July 26, 2016

Is social media leading to eating disorder epidemic?

Social media is again being blamed for a psychic problem. More strongly and more definitively this time. So we did this fact check.

social-media-anoxeriaBefore going into the subject per se, let's be clear that 'eating disorders' we discuss in this context are not related to digestion but the way we eat: eating too much in one sitting, controlling one's eating to stay thin, eating in spurts, eating too much and purging, and so on. These are psychological in nature.

Research finds, social media is raising eating disorders and image concerns

Earlier research had almost proved that people are influenced by what they see on traditional visual media - films and television, advertisements and fashion magazines. A California State University project paper on eating disorders almost sums it up.

But now more and more studies prove that social media is leading to such problems on a large-scale. In addition to showing up stereotype images of thin people, social media amplifies the impact as people now discuss the matter online and compare with friends and others who are much closer to a distant model or film heroine.

A Pittsburgh university study on social media's role in eating disorders finds that irrespective of gender, people are affected by the link between social media and eating and body image concerns.

The study sampled 1765 US adults of 19-32 years. It found that people who spent the most time on social media throughout the day were 2.2 times more prone to eating disorders and body image concerns (i.e. finding dissatisfaction with their bodies and having a negative image about their own bodies) than others. Participants who checked social media frequently throughout the week reported 2.6 times more propensity for such disorders than others.

UK parents worried about teens starving themselves due to social media influence

This article on eating disorders is a commentary on how such disorders are growing in the UK, leading to a jump in the number of teenagers being admitted to hospitals with eating disorders in recent years. 'Thinspiration' websites (that encourage people to become thin) are blamed for hooking girls and young women to become thin and maintain a very thin body. 

In a new form of the disorder, anoxeria or starving to look thin does not express itself in a form of social disorder; one adjusts with being thin and silently invites health problems for oneself. The author of this article, an anoxeric herself before she recovered, says: They glamorize anorexia, they promote photogenic waif-like models and starvation, and ignore the breadth and misery of eating disorders. Anorexia is not photogenic or glamorous, not from the inside. I was anorexic for more than ten years. When I started at Oxford University aged 19, I weighed around nine stone and was happy, healthy and well-adjusted. When I left, aged 21, I weighed around five stone. None of the myths around anorexia applied: I did not dislike my body, and never had done. I did not think I looked fat, or wear skimpy clothes, or even look in the mirror much. I had declared war on myself.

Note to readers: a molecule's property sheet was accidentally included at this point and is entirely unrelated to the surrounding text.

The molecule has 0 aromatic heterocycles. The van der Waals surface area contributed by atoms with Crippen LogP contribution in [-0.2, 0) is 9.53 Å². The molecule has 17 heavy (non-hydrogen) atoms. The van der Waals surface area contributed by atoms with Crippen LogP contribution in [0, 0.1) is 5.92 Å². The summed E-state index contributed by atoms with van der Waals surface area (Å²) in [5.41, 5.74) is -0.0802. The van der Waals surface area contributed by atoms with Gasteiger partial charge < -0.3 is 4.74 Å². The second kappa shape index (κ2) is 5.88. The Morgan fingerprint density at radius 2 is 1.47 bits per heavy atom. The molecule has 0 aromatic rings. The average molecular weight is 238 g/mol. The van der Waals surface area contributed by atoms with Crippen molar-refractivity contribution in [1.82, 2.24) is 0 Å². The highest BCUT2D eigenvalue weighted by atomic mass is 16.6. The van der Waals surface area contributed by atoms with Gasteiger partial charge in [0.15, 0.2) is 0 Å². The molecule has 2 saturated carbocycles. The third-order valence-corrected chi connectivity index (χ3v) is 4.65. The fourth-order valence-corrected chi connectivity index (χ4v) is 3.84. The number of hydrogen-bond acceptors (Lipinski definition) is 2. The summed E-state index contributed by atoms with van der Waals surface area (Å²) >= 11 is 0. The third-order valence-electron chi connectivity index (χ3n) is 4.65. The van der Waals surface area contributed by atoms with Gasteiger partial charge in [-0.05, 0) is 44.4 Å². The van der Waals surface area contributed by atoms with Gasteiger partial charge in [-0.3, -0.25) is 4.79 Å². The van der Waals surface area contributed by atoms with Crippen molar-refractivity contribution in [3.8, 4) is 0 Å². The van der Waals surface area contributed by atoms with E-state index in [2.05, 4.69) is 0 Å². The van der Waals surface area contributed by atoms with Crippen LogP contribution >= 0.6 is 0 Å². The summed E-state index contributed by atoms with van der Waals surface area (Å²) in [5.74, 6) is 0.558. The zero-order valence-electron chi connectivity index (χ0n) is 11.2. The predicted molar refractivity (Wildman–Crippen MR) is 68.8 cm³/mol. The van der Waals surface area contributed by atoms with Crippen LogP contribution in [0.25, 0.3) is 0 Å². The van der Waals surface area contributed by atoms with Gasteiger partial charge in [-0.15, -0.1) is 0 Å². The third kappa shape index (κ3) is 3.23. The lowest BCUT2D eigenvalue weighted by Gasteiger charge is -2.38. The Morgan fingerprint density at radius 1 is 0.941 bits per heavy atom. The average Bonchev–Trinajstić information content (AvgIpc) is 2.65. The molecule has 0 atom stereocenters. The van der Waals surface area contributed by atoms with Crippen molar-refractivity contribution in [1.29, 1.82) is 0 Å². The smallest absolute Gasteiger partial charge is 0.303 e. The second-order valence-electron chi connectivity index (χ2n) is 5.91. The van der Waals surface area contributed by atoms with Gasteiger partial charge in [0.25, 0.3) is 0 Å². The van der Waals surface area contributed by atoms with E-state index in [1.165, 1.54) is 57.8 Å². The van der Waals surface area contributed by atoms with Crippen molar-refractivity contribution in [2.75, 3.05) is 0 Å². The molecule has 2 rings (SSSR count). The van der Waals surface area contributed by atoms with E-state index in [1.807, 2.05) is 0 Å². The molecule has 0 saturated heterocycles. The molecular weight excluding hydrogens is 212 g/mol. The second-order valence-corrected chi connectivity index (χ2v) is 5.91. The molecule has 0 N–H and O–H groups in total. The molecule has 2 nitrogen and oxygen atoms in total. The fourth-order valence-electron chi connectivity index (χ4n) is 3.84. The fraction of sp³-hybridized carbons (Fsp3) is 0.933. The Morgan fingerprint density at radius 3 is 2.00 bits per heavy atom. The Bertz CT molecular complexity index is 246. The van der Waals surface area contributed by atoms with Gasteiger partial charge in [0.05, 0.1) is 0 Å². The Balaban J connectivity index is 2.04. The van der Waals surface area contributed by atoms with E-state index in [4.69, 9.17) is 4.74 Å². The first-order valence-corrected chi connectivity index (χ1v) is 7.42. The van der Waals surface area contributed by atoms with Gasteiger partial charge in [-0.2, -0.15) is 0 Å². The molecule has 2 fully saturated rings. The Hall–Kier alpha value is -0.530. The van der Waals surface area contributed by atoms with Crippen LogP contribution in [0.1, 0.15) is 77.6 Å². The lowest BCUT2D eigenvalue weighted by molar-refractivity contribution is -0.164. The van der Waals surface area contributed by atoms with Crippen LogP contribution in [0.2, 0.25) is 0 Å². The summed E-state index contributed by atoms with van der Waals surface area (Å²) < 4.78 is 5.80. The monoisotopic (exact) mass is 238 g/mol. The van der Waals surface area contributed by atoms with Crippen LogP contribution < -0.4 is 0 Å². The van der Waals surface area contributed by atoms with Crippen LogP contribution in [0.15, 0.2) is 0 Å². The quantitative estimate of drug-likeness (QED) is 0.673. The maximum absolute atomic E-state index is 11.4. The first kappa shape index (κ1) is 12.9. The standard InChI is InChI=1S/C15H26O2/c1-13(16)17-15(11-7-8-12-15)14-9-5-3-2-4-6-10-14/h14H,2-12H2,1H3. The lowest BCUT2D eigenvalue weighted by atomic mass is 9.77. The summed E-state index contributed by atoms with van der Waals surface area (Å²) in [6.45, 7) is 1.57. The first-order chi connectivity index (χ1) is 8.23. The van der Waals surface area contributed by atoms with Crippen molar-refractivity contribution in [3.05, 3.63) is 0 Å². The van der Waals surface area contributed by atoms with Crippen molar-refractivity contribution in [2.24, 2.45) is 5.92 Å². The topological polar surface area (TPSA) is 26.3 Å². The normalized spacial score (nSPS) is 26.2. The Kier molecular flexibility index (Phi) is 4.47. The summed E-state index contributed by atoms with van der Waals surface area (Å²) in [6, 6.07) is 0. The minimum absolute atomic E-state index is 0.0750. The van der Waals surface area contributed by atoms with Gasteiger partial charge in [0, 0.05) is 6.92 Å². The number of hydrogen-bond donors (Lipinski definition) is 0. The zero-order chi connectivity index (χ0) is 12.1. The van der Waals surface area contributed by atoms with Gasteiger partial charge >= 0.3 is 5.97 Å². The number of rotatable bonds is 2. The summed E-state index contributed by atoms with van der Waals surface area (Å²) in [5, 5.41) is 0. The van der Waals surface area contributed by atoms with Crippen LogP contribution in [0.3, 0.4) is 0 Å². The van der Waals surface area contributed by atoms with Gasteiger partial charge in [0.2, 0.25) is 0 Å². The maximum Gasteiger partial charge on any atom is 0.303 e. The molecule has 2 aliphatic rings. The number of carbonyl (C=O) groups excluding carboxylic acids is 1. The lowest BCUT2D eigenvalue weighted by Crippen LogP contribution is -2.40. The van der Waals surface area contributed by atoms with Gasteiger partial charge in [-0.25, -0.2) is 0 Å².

The article warns: Every parent and teacher needs to know that “thinspiration” sites are dangerous. ... Anorexia has the highest mortality rate of all mental illnesses, more deadly than schizophrenia. One in five anorexics will die, either from physical complications or suicide. With anorexia, these include infertility, amenorrhea (cessation of periods), loneliness and depression; bulimia can lead to kidney and heart problems as well as electrolyte imbalance. Osteoporosis (low bone density) is an invisible but growing problem among young women who avoid calcium-rich dairy products such as milk and cheese – and up to 90 per cent of anorexics show some degree of bone loss.

Weaning youth away from anoxria blogging

This article in the Telegraph, UK, delves into the life of an anorexia blogger, one who writes posts on being thin without taking it as a disorder. Such 'pro-ana' blogs insist that anoxeria is not a disorder but a lifestyle choice.

This US report talks about a victim of social media influence towards anoxeria who was rehabilitated and how empowered she feels after that.

NEDA, a prominent non-profit organization of the US in the area of tackling eating disorders says, The effect of media on women’s body dissatisfaction, thin ideal internalization, and disordered eating appears to be stronger among young adults than children and adolescents. This may suggest that long-term exposure during childhood and adolescence lays the foundation for the negative effects of media during early adulthood.

Another disorder, called orthorexia, seems to be developing - the fad for healthy eating. It becomes a disorder because people do not stop at just eating good food, they feel worried about obesity and their bodies not being perfect, shun all non-healthy food, and exercise too much.

Also relevant:
Facebook reduces well-being? Social media leads to less charity?
Social media causes depression among celebrities?